Focal Adhesion Kinase (FAK) is a cytoplasmic tyrosine kinase that colocalizes with integrins in focal adhesions. This cellular localization is directed by a 125 amino acid sequence at the C-terminus called the “Focal Adhesion Targeting” sequence (FAT). The binding of extracellular matrix ligands to integrins triggers autophosphorylation at Tyr-397, and activation of FAK through phosphorylation of Tyr residues (Tyr-576 and Tyr577) in the kinase domain activation loop. For example, cell adhesion to a fibronectin substratum involves concurrent activation of Src and phosphorylation of the FAK activation loop. In addition, phosphorylation of other Tyr residues (Tyr-925, and Tyr-861) creates binding sites for SH2 domains of intracellular signaling molecules such as Src, PI3 kinase, and Grb2. FAK's ability to bind numerous structural and signaling proteins via a variety of interactions is important for FAK activation level, and for FAK interaction with a variety of substrates localized to sites of cell adhesion. Thus, FAK activity is regulated by a complex set of phosphorylation sites, and thisphospho-regulation could be important for cell motility, cell growth, cytoskeletal organization, and adhesion-dependent cell survival.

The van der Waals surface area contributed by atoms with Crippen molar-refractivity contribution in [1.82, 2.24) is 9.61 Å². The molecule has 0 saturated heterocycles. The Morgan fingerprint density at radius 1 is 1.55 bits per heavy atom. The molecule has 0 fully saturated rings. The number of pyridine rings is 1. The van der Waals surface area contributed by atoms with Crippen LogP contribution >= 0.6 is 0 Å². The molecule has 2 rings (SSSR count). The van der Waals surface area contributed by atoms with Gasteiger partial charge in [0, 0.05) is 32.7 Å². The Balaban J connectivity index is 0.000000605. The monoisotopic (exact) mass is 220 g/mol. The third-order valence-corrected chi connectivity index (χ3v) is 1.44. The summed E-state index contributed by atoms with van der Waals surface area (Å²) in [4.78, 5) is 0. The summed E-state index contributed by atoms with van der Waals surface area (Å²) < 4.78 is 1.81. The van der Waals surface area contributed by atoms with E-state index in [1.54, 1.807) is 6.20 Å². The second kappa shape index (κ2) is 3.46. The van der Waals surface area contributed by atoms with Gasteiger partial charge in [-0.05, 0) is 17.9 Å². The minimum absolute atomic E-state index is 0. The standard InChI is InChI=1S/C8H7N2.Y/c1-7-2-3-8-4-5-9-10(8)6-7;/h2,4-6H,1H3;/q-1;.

Host Species: Mouse
Species Reactivity [for Features Main]: Human
Immunogen: Human FAK (pY397) Peptide
Immunofluorescence, Western Blotting
|FAK (pY397) (Focal Adhesion Kinase)|
|Aqueous buffered solution containing BSA, glycerol, and ≤0.09% sodium azide.|
|Focal Adhesion Kinase (pY397)|
|Human FAK (pY397) Peptide|
|Store undiluted at -20°C.|
For Research Use Only.
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